The Laughter You Hear Comes From Wall Street and The Banks

In General Interest by Jonathan Tasini5 Comments

When I come back in my next life, I want to be a banker or a hotshot on Wall Street. Because it’s the kind of work where you can do anything you want, break any laws, never get punished and make a huge amount of money. And the best thing is: you make someone else pay for your fuck-ups. That is the upshot of the settlement reached today with the banks. Another day, another sham.

I get why people are going to say, “wow, this is some deal”. Because for the normal person, when you read the word “billion”, you think that is a heap of money. So, this will distract people from the truth:

Bank of America agreed on Monday to pay more than $10 billion to Fannie Mae to settle claims over troubled mortgages that soured during the housing crash, mostly loans issued by the bank’s Countryside Financial subsidiary.

Separately, federal regulators reached an $8.5 billion settlement on Monday to resolve claims of foreclosure abuses that included flawed paperwork used in foreclosures and bungled loan modifications by 10 major lenders, including JP Morgan, Bank of America and Citibank. About $3.3 billion of that settlement amount will go toward Americans who went through foreclosure in 2009 and 2010, while $5.2 billion will address other assistance to troubled borrowers, including loan modifications and reductions of principal balances. Eligible homeowners could get up to $125,000 in compensation.

Yes, it is good that some money will get into the hands of homeowners. I’m sure it will be a relief to some people.

But, this is a distraction for a few reasons.

First, remember the damage these guys on Wall Street caused. Trillions of dollars — “trillion” now that’s real money — of value lost, a large chunk of it from pension funds, meaning peoples’ retirement. Millions of people around the world lost their jobs. And, in many countries, like Spain and Greece, vicious austerity has been the cost for the greed and crimes on Wall Street.

When you think of that carnage, you might think, “damn, that settlement is a bargain”. And you’d be right.

Second, who actually is going to pay these fines and settlements? YOU. That’s right. YOU and the shareholders of the banks. These bastards running the banks will simply raise fees. Maybe not today. But fees will go up over time all in the name of “profitability”. But, it will actually be the cost of the financial crisis — passed on, again, to the victims, not the perpetrators of the crisis. Isn’t American justice and capitalism great?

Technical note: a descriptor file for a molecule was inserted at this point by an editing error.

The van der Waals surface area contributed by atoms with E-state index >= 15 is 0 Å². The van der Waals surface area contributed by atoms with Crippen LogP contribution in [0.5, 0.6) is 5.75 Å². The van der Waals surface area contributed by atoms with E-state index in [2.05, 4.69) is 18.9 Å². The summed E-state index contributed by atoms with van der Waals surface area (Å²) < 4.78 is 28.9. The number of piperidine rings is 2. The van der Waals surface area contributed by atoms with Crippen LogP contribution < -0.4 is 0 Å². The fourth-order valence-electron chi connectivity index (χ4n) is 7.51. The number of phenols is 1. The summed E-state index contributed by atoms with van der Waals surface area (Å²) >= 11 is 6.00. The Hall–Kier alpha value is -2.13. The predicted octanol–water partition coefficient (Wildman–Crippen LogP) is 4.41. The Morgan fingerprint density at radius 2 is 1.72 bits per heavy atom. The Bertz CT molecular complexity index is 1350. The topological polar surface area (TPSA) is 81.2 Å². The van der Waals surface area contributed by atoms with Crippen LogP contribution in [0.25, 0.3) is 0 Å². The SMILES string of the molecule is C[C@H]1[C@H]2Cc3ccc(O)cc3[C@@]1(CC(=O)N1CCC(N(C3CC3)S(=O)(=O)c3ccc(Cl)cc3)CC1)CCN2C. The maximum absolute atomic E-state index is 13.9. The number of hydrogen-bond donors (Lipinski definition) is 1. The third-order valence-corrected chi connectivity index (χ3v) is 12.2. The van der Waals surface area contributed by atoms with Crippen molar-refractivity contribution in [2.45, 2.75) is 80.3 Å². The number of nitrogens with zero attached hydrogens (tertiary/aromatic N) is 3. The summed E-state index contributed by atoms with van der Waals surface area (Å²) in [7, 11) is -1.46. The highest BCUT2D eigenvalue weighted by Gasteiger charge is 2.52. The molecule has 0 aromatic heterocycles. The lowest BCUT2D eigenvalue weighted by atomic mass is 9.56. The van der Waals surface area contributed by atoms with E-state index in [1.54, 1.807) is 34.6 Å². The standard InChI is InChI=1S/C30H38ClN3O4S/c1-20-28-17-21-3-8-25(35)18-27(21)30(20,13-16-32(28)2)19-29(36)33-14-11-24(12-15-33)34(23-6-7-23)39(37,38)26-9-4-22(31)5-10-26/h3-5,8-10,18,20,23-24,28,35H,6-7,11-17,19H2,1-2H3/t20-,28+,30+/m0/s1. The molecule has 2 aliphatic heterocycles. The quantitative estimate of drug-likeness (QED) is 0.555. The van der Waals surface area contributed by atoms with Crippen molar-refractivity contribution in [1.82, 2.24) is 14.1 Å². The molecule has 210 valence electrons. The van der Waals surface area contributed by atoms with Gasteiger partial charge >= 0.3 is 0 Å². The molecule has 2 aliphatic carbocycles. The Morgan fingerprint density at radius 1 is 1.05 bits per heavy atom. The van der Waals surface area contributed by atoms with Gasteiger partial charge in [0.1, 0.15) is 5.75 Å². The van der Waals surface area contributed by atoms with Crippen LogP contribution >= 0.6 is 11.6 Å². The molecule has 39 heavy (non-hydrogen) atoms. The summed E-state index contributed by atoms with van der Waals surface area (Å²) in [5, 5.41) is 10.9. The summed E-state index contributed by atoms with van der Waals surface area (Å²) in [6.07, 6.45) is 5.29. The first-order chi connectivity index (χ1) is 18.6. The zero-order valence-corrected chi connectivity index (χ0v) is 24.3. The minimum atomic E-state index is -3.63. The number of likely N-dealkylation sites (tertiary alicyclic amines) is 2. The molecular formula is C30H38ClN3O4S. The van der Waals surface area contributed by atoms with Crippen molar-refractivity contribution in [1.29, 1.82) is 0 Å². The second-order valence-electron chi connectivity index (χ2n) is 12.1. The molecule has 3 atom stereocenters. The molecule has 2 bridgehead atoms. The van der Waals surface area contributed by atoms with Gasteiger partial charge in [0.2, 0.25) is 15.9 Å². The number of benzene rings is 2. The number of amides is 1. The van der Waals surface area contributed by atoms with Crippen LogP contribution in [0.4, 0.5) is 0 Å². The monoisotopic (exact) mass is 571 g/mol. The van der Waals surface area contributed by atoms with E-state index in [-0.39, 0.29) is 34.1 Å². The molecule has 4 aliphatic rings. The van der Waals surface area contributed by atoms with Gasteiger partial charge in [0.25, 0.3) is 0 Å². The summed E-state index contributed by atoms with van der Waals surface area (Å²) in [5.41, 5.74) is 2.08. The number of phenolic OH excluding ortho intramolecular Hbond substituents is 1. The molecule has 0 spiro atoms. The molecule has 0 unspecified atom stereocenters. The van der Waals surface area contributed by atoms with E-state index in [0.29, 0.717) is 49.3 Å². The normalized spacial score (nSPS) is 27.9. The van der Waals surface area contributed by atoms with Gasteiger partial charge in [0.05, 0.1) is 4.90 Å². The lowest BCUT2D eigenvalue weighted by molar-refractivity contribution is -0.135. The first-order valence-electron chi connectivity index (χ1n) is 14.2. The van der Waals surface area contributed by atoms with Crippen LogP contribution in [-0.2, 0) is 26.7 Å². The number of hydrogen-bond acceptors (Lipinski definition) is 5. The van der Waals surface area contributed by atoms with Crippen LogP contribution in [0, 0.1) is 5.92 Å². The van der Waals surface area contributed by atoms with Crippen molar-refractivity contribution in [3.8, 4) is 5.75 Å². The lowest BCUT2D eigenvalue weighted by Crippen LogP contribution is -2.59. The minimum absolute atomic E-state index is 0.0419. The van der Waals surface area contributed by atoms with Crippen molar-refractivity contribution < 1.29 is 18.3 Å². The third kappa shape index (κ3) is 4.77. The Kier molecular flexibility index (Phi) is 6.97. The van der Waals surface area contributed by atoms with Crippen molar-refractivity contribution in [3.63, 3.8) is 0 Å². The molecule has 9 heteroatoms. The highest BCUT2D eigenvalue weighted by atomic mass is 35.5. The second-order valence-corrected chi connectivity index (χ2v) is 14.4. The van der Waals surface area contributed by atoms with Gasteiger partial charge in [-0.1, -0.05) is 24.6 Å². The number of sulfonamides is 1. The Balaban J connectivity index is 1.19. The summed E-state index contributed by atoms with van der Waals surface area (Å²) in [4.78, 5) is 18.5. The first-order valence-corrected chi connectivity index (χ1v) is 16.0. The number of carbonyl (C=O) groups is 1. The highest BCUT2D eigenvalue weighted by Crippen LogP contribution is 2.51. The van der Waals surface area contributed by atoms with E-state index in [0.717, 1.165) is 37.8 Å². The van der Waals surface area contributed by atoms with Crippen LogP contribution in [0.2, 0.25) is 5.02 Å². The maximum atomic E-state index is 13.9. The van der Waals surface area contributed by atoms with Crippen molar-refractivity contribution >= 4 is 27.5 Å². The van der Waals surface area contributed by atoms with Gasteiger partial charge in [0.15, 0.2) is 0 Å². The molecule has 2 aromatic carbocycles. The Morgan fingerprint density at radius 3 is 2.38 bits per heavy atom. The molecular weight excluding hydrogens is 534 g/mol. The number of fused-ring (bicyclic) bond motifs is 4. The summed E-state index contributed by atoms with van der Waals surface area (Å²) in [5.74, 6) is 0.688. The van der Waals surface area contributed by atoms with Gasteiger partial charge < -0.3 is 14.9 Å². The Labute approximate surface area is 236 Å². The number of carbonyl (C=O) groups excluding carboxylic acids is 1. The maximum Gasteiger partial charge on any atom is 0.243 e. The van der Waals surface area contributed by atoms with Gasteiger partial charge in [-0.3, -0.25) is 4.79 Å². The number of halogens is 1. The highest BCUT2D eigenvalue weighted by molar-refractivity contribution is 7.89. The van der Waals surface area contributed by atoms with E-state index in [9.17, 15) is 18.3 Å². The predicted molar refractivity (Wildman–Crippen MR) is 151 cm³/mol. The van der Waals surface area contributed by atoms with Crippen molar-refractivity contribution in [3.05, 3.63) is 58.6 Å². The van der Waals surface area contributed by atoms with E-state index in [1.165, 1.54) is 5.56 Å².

I would have thought differently, a bit, had the deal basically barred banks from raising fees for a certain number of years. And even required that a pot of money go to individual consumers to make up for the already jacked up fees imposed.

Third, all these guys still have jobs. I was not among the group of people who said let the banks fail. That would have sparked an even bigger collapse and who knows how many people would have lost their livelihood. BUT–fuck, these guys took cheap money, taxpayer money, from the Federal Reserve to save institutions and they kept their jobs.

There should have been a simple demand, back then and today — you take public money or you make a deal and, bye bye, the entire top management gets the boot. Clean house. Gone. Barred from ever working in the financial industry again.

And, last, but certainly not least, I have argued for a long time that the top executives needed to go to jail. Jail is the only thing that might — might — stop another greed-driven crisis from happening again. What people like Jamie Dimon and Lloyd Blankfein fear the most is being separated from their mansions, fine wine, private jets and all the perks that make their lives, in their minds, worth living.

The little fish have been jailed. Blankfein got away with a slap on the wrist. And JPMorgan skated as well.

The real crimes — the misery of millions of people who can’t find a job and the many more millions whose retirement plans have evaporated — have not been paid for. A fine, a deal, is not enough.

And because of that, it will happen again.